The 13th Sign [originally sent out April 2012]

Good Day Everyone,

And happy full moon.

You may have noticed that Astrology hit the national media this week; it was just a short filler-type article, but it generated plenty of buzz all over the place. In line with the idea that “there’s no such thing as bad publicity,” I’m going to take it as a chance to educate and enlighten.

It was reported that there is now a 13th zodiac sign and that all the dates have been changed for each sign. This is not true; your sign did not change. Apparently, when an astronomer was being interviewed recently about something called the precession of the equinoxes, he noted that some years ago astronomers had decided to change the zodiac so that it fit the current sky more perfectly. This story was widely reported a few years back, but with the rise of the internet and social media it got a whole lot more notice this time around.

The astronomers hadn’t consulted with the astrologers before they made that change. But that’s not surprising, considering that nearly all astronomers don’t believe in astrology, simply on the basis that they can’t measure it. Unfortunately, in the scientific community, unmeasurability tends to preclude the possibility that something might be true. I believe that one day we will find a way to measure the effects that astrologers have seen for millennia, and that science can then be reunited with what is now considered spiritual or the occult. (Occult literally means “hidden.”)

The reason the astronomers added a 13th sign is that there is a fairly large constellation that appears to bridge the gap between two of the others. They didn’t like the gap that they saw. If you look at any star chart of the constellations, you’ll see that they’re all different sizes and some take up a lot more of the sky than others. Yet the zodiac signs have always been equal in length, because they were simply named for a constellation that happened to take up a big part of that piece of the sky; the zodiac signs were not named after the constellations. Astronomers are simply taking things literally, seeking to fill in a gap that made no sense to them.

The twelve signs of the zodiac were created thousands of years ago, when the sky looked different. Over great periods of time, the precession of the equinoxes causes them to change position with respect to the Earth’s orientation. This is a long-known and indisputable fact. But the astronomers don’t understand that it’s not the constellations that create the effects we observe in astrology. Rather, it is a part of the sky—as divided into twelve equal pieces—and anchored to the Earth’s seasons. Two thousand years ago, when the zodiac signs were given their present names, they were about thirty degrees away from the constellations that bear their names today. (A constellation is just some stars that reminded someone of a picture when they connected them in their minds, and nothing more.) Two thousand years from now, they will all be about thirty degrees farther along, and in 26,000 years they will have returned to where they are now.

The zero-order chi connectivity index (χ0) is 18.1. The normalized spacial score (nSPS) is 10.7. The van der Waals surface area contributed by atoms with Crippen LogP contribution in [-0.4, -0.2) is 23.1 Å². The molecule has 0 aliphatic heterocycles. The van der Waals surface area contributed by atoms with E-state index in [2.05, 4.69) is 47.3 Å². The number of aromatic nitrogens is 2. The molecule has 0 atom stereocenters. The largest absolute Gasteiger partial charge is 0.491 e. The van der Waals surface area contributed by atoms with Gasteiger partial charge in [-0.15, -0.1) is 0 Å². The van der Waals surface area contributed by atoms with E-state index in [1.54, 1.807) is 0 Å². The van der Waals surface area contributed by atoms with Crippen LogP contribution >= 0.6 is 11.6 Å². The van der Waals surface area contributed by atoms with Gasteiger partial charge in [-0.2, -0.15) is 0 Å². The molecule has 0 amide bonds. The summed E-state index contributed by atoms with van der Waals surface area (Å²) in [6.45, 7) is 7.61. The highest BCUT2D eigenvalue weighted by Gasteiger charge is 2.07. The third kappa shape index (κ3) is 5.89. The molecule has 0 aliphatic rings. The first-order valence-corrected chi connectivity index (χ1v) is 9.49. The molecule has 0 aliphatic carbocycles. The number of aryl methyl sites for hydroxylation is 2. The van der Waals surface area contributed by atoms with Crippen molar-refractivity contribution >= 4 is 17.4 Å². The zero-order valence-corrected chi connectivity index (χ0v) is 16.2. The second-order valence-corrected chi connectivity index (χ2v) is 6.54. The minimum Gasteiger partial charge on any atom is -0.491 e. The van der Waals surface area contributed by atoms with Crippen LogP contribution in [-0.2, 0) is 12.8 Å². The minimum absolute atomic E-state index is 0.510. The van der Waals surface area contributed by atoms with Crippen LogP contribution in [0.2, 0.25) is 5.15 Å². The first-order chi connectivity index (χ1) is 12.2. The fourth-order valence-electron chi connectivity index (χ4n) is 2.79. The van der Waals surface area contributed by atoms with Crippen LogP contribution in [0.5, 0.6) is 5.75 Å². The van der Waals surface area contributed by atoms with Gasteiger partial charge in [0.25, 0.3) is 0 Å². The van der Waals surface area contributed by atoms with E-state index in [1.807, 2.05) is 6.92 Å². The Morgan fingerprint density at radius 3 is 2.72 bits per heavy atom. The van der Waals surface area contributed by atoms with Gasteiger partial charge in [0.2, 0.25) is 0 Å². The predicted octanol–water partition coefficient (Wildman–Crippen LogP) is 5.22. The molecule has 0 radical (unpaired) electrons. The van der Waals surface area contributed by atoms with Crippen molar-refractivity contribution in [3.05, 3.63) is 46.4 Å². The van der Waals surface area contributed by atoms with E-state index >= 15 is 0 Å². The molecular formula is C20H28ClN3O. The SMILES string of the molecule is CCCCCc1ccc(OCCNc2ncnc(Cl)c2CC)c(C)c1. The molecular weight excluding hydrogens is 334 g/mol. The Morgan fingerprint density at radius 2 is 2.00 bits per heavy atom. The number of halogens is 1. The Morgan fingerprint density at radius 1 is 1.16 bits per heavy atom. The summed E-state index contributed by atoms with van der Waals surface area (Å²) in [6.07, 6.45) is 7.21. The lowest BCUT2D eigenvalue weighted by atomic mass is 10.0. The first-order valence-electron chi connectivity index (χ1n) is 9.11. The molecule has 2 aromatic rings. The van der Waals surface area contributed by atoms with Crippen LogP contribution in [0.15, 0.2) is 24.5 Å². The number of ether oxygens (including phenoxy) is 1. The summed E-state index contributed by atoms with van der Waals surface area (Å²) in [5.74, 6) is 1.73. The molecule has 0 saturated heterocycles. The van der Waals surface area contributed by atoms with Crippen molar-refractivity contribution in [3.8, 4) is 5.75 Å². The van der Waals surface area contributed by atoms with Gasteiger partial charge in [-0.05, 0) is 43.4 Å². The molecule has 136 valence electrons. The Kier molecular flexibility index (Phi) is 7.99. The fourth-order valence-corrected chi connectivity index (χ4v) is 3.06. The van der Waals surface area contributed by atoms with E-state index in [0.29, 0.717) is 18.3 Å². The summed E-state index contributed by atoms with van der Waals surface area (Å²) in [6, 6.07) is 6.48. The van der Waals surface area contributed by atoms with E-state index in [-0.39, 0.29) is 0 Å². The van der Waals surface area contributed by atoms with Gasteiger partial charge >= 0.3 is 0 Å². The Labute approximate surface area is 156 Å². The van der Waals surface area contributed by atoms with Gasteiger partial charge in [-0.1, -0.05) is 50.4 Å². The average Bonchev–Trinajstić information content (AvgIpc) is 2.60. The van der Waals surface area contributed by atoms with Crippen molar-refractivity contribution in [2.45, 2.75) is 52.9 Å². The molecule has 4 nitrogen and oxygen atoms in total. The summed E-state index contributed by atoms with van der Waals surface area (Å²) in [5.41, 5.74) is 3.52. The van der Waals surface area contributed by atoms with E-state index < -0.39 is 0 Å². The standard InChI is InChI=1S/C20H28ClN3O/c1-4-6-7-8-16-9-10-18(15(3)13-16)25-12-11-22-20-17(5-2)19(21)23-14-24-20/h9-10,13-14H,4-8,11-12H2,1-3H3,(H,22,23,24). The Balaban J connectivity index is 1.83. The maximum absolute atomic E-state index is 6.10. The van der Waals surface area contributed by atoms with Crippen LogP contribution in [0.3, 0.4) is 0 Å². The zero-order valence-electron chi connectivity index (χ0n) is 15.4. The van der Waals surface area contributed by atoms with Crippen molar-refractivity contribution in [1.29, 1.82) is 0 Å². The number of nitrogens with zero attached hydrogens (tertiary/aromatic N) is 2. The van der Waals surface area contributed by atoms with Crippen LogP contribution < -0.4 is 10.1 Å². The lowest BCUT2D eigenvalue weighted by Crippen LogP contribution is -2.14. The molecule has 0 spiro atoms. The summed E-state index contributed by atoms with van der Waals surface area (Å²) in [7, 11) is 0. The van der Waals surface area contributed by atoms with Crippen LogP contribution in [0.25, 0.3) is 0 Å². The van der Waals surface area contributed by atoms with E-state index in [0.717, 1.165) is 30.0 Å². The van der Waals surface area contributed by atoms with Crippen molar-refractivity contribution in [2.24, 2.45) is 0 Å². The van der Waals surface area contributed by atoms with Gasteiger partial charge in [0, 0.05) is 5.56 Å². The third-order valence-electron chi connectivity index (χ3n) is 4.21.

(But this is all just talking about the northern hemisphere; the constellations are different south of the equator. In fact, you can’t see most of our northern stars from Australia, but the zodiac signs are the same down under as they are here, because they are connected to the seasons not the constellations. They were simply named after how the sky looked 2000 years ago, and the naming was done in the northern hemisphere.)

There is, however, another way in which your sign actually might be different than the one you have grown to associate with your birthday. There is a tradition developed in ancient India—when the sky was different—called Vedic astrology. It is a different system with a different focus than Western astrology, and it is very useful in many ways. But they still use the old sky to determine the dates, so the first ten days or so of each sign are considered to be still in the previous sign. So someone born in the first several days of Gemini here is considered to be a Vedic Taurus. Just to be clear, Vedic uses the same twelve signs that we do today, not the thirteen of the recent astronomers.

The bottom line for you is that no one’s sign has changed. None of your planets or house positions has changed. What has changed is the power of the internet to amplify the media. Someone in the media apparently didn’t know that the same facts had been widely reported a few years ago, and apparently it was a slow news day, so the old news story got put onto all the major media outlets as if it was new. It went viral because of our new hyper-connectedness, and a whole lot of people heard about the story for the first time. It was a media distortion based on misunderstanding. It’s now easier to spread information far and wide in very little time, easier than it ever has been before. Let us all keep in mind that rumors can be spread just as well as any fact, so beware. Traditional journalists normally double-checked their facts before publishing something, because their reputations were on the line. Apparently, accuracy has now taken a backseat to entertainment, and many people who comment on the news are only doing so to keep the pot stirred up—thereby to keep their audience stirred up, excited. Good or bad, excitement sells.

(If you’d like to find out what your rising or Moon signs are, or what it all means, please contact me.)

Have a great year ahead—Rich

P.S., A few years ago a similar thing happened regarding the re-designation of Pluto. Pluto still does what it always has, but a small majority of astronomers decided it was too small to be called a planet and changed its title. Many other astronomers disagreed but were out-voted, an example that in science not everything is clear cut either.

By Rich

Rich is a practicing astrologer based in Santa Barbara, CA.